My Bipolar Story

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I have been nutty my whole life, but I didn’t know it.  Seriously I had no idea, I thought everybody acted and thought like me.

My childhood was a bit chaotic, my mother left home when I was 11.  I came home from school one day and she was gone, no note, no goodbye.  I was numb.  It was only years later that I found out that my dad had kicked her out and didn’t let her say goodbye.

I was left to my own devices to bring myself up, I did what I wanted when I wanted, and I still had no clue that my thinking and behaviour was different to anyone else.

I went through the whole marriage and motherhood thing, had some massive rows with my husband, I am sure that my thinking was warped but at the time I had no clue.  No one actually ever said to me I think that you have a problem.  In hindsight I think that my whole family has mental health problems (except my mum, she got out of the mad house).

It was only when I was in my 40’s that I was diagnosed with bipolar.  I was in my second marriage and there were massive ups and downs, screaming matches and throwing stuff.  If I got angry I would break stuff and sulk for days at a time.  I honestly don’t know how my relationship survived those early years.   I saw my GP one day, and she said to me I think you are bipolar, so she referred me to a psychiatrist.

This is the best thing that ever happened to me, my psychiatrist is amazing.  It wasn’t all plain sailing there was lots of juggling of meds, a couple of hospital admissions, I went through a Lithium toxicity where I had the constant tremors, more ups and downs at home particularly with my teenage daughter and I thought I was losing my mind.  I would go on mad crazy spending sprees and buy stuff that I didn’t need, I couldn’t help myself and unfortunately racked up a lot of debt.

Suddenly we got the meds right, it took about 18 months of juggling but we got there.  It’s not perfect.  I have what’s called emotional blunting which means that my emotions are very even down the middle, I don’t get super excited but I also generally don’t get very down either. I don’t really cry anymore and sometimes you need a good cry.  It’s almost like I am emotionless.  Also I have the side effect of being dead from the waist down which is very common.  It’s a trade-off for being well though and it is something I am prepared to live with to be mentally well.  I still have to watch my spending, I am very impulsive so I get a weekly allowance and don’t get to touch the bills money.  I am so much better though I can actually save money now and not have to spend it.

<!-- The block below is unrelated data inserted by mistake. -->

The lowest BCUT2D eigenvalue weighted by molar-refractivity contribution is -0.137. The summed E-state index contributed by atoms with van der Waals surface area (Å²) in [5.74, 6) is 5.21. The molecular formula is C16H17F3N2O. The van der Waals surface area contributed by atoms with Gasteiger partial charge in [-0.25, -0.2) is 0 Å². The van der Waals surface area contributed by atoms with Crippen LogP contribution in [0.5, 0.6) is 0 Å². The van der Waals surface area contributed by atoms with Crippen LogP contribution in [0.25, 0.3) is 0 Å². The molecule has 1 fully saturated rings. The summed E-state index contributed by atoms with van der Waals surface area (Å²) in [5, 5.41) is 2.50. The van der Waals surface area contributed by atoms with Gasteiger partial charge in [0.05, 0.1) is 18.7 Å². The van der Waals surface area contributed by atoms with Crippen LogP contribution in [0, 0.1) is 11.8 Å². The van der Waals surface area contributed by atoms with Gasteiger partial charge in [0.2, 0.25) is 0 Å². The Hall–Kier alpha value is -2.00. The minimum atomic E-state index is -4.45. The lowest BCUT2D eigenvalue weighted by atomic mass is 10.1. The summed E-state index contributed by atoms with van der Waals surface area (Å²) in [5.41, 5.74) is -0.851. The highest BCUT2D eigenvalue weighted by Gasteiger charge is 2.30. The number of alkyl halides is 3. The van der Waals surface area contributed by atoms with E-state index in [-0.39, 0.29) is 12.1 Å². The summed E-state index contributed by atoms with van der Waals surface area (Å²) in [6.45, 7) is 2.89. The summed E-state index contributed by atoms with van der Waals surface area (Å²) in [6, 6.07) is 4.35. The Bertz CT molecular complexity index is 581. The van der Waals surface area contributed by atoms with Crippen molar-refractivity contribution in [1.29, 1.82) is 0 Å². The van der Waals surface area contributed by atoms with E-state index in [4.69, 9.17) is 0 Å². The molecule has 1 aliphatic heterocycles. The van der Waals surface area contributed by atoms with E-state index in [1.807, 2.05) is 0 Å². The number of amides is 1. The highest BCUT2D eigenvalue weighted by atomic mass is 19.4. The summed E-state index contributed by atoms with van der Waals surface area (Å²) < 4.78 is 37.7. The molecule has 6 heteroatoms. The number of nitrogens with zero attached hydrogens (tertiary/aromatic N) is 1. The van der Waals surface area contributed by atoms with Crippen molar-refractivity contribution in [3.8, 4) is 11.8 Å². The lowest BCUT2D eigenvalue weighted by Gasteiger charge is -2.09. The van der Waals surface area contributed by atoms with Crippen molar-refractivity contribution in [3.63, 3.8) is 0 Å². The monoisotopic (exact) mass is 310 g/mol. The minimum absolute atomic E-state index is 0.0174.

I am sure my story is similar to others, we all think we are normal until we are told otherwise, right?   Happily now I am stable, my relationships are great and life is good (apart from my eye problems). I accept that I will be on lots of meds for the rest of my life, I can deal with that, I just want to stay well.

I dread the day that the meds don’t work anymore, I don’t know how likely that is to happen.  It was awful going through that 18 months to get them right, not sure if I could do it all again.  I get scared that my body will get so used to them they will stop working the way they are now.   Hopefully it won’t happen but who knows what the future will bring.

I am really lucky that I have a great support system, that has really made a big difference.  I can’t thank my family and Healthcare workers enough for taking such good care of me.

Life is good, have a good day everyone ☺

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4 responses »

  1. I’m so pleased that things are going well for you. I too happily put up with the side effects of my Meds, in order to stay on an even keel. Sending hugs x

    Liked by 1 person

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